Financial freedom has a very long history. In more recent years it has affectionately become to be known as the FIRE movement, Financial Independence, Retire Early (FIRE).
Its concept is basic in nature, learn to slash your expenses and save as much as your income as possible. This will rapidly build up your nest egg and allow you to retire much earlier than say age 65. Once you have built up large enough savings you can leave your traditional nine to five job and begin drawing a modest income from the savings each year, only increasing the amount to adjust for inflation. That’s it.
It sounds simple, but could you cut your current expenses to increase your saving rate by 20, 30, 40 or even 50%? To make a Financial freedom plan a reality you also need to debt free to maximize the saving potential.
Financial independence is generally defined as having enough personal wealth to live without having to actively work. Most people call it retirement, but most people perusing FIRE retired from full-time work, but do not completely retire. Since they now have a big amount of time on their hands spend time on more meaningful work or passion projects.
In This Article
In order to save the most, it’s no secret you need to dump consumer debt as soon as possible. Debt just complicates things like savings and adds stress to your everyday life. Once debt free you will have more cash to build wealth quickly.
The sooner you can start saving the better, even if it’s a small amount at first. A small amount is still better than no amount. This allows compound interest to work its magic. Automating this savings or paying yourself first allows you to condition yourself to live without the money from the beginning. Have you ever gotten a raise and began thinking of ways to spend the increase? Why not take a percentage of it or even all of it and save it? Doing this before you receive it and begin to spend it prevents you from missing it because, in theory, you never had it.
One of the only ways to achieve extreme early retirement is to cut expenses. The more you can save the quicker you can achieve your goal. Here are some ways to achieve this:
- Don’t subscribe to cable TV
- Drop high priced cell phones
- Live in a state with no income tax.
- Use public transportation or bike to work.
- If a car is needed only buy used and pay with cash.
- Only eat out for items you can’t prepare yourself at home.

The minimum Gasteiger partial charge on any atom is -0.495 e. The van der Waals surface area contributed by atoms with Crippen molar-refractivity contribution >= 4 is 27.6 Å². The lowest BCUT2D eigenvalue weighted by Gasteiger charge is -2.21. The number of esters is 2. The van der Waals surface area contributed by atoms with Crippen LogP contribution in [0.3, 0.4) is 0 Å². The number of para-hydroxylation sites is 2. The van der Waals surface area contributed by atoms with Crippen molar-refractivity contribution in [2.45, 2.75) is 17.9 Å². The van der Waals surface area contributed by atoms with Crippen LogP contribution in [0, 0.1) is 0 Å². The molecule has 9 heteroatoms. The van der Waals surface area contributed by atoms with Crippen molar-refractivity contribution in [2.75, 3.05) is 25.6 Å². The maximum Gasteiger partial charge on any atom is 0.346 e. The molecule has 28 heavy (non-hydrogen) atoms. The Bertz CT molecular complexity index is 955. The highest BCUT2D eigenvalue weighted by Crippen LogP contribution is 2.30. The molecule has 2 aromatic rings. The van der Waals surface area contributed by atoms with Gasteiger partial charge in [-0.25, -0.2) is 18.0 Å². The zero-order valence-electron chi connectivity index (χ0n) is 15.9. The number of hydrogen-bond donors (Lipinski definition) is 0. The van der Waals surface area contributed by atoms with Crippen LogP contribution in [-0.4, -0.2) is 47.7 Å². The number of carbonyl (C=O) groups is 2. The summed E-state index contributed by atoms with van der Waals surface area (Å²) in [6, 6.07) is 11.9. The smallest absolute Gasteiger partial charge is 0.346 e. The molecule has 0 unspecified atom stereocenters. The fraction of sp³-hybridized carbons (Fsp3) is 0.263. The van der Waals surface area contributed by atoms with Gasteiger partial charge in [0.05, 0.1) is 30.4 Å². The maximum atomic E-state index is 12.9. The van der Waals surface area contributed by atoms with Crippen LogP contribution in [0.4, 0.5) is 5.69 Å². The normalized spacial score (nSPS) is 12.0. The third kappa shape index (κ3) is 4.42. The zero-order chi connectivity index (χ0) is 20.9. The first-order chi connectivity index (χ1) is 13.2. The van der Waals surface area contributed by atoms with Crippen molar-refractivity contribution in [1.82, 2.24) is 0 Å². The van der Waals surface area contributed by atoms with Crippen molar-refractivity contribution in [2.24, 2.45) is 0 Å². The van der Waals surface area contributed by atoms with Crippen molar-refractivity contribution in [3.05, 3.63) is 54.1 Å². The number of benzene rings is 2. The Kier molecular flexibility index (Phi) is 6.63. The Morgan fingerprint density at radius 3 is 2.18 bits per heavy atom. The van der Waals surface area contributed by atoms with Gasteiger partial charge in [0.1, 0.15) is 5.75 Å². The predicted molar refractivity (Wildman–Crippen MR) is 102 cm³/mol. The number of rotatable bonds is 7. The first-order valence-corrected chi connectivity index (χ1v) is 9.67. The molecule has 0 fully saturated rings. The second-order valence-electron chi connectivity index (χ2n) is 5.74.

These might seem like extreme measures, but cutting 15-20 years off your nine to five job and adding them to retirement might make the above suggestions easier to handle.
Take advantage of free money when you land that first job pay attention to the benefits information like 401K, pension, etc. Most companies offer a match up to a certain percentage and if you don’t opt in you could be losing out on 1-4% of your salary. When you consider starting early and compound interest that could be a lot of money being left on the table if you don’t act.
Don’t be afraid to ask for help to assist you with your savings or retirement decisions. At the very least do you own research and homework and make an educated decision on where to save or invest your money. Sure, there is no guarantee when it comes to investing, but this isn’t the Powerball and we don’t just pick our favorite number or kid’s birthdays and hope we get lucky.
If you are able to cut cost and build wealth in a shorter period of time than a traditional 40-year career, what are your next steps? Anything you want! Here are some possibilities:
- Volunteer and help others.
- Work on passion projects.
- Find other passive revenue streams – real estate, blogs, etc.
- Do something you love and get paid for it.
Having the sizable nest egg gives you the flexibility and freedom to do more of the things you prefer or make you happy. If they are not the right fit you can move on to something else. That is the goal with this plan. Breaking the traditional model of working until you are 65.
Do you have any financial freedom dreams? If so what steps are you taking to accomplish?
Brian is a Dad, husband, and an IT professional by trade. A Personal Finance Blogger since 2013. Who, with his family, has successfully paid off over $100K worth of consumer debt. Now that Brian is debt-free, his mission is to help his three children prepare for their financial lives and educate others to achieved financial success. Brian is involved in his local community. As a Financial Committee Chair with the Board of Education of his local school district, he has helped successfully launch a K-12 financial literacy program in a six thousand student district.